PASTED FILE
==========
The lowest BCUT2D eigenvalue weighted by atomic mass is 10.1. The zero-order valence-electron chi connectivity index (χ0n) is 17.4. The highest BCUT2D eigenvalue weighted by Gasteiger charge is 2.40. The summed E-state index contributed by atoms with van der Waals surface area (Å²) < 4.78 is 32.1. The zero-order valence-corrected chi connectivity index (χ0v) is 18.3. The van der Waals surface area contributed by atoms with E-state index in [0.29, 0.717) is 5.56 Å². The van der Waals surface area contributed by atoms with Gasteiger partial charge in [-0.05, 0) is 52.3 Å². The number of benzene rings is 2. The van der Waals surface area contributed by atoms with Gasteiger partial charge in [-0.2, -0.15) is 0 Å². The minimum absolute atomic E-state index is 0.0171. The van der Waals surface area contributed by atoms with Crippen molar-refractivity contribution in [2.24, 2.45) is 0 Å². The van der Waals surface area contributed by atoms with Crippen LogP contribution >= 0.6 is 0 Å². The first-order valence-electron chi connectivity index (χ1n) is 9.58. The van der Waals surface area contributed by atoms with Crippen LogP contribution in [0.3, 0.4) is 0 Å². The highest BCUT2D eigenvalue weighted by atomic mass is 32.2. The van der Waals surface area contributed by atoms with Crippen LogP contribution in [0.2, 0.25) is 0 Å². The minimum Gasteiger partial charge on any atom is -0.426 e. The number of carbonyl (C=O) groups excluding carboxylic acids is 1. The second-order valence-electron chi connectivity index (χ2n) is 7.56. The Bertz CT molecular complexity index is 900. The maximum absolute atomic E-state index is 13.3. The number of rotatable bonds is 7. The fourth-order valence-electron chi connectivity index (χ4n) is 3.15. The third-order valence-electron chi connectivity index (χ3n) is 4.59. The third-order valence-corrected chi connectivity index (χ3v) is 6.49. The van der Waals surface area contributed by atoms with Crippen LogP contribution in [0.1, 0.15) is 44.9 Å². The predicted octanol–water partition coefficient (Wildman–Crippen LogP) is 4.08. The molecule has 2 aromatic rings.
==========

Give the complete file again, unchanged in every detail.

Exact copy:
The lowest BCUT2D eigenvalue weighted by atomic mass is 10.1. The zero-order valence-electron chi connectivity index (χ0n) is 17.4. The highest BCUT2D eigenvalue weighted by Gasteiger charge is 2.40. The summed E-state index contributed by atoms with van der Waals surface area (Å²) < 4.78 is 32.1. The zero-order valence-corrected chi connectivity index (χ0v) is 18.3. The van der Waals surface area contributed by atoms with E-state index in [0.29, 0.717) is 5.56 Å². The van der Waals surface area contributed by atoms with Gasteiger partial charge in [-0.05, 0) is 52.3 Å². The number of benzene rings is 2. The van der Waals surface area contributed by atoms with Gasteiger partial charge in [-0.2, -0.15) is 0 Å². The minimum absolute atomic E-state index is 0.0171. The van der Waals surface area contributed by atoms with Crippen molar-refractivity contribution in [2.24, 2.45) is 0 Å². The van der Waals surface area contributed by atoms with Crippen LogP contribution >= 0.6 is 0 Å². The first-order valence-electron chi connectivity index (χ1n) is 9.58. The van der Waals surface area contributed by atoms with Crippen LogP contribution in [0.3, 0.4) is 0 Å². The highest BCUT2D eigenvalue weighted by atomic mass is 32.2. The van der Waals surface area contributed by atoms with Crippen LogP contribution in [0.2, 0.25) is 0 Å². The minimum Gasteiger partial charge on any atom is -0.426 e. The number of carbonyl (C=O) groups excluding carboxylic acids is 1. The second-order valence-electron chi connectivity index (χ2n) is 7.56. The Bertz CT molecular complexity index is 900. The maximum absolute atomic E-state index is 13.3. The number of rotatable bonds is 7. The fourth-order valence-electron chi connectivity index (χ4n) is 3.15. The third-order valence-electron chi connectivity index (χ3n) is 4.59. The third-order valence-corrected chi connectivity index (χ3v) is 6.49. The van der Waals surface area contributed by atoms with Crippen LogP contribution in [0.1, 0.15) is 44.9 Å². The predicted octanol–water partition coefficient (Wildman–Crippen LogP) is 4.08. The molecule has 2 aromatic rings.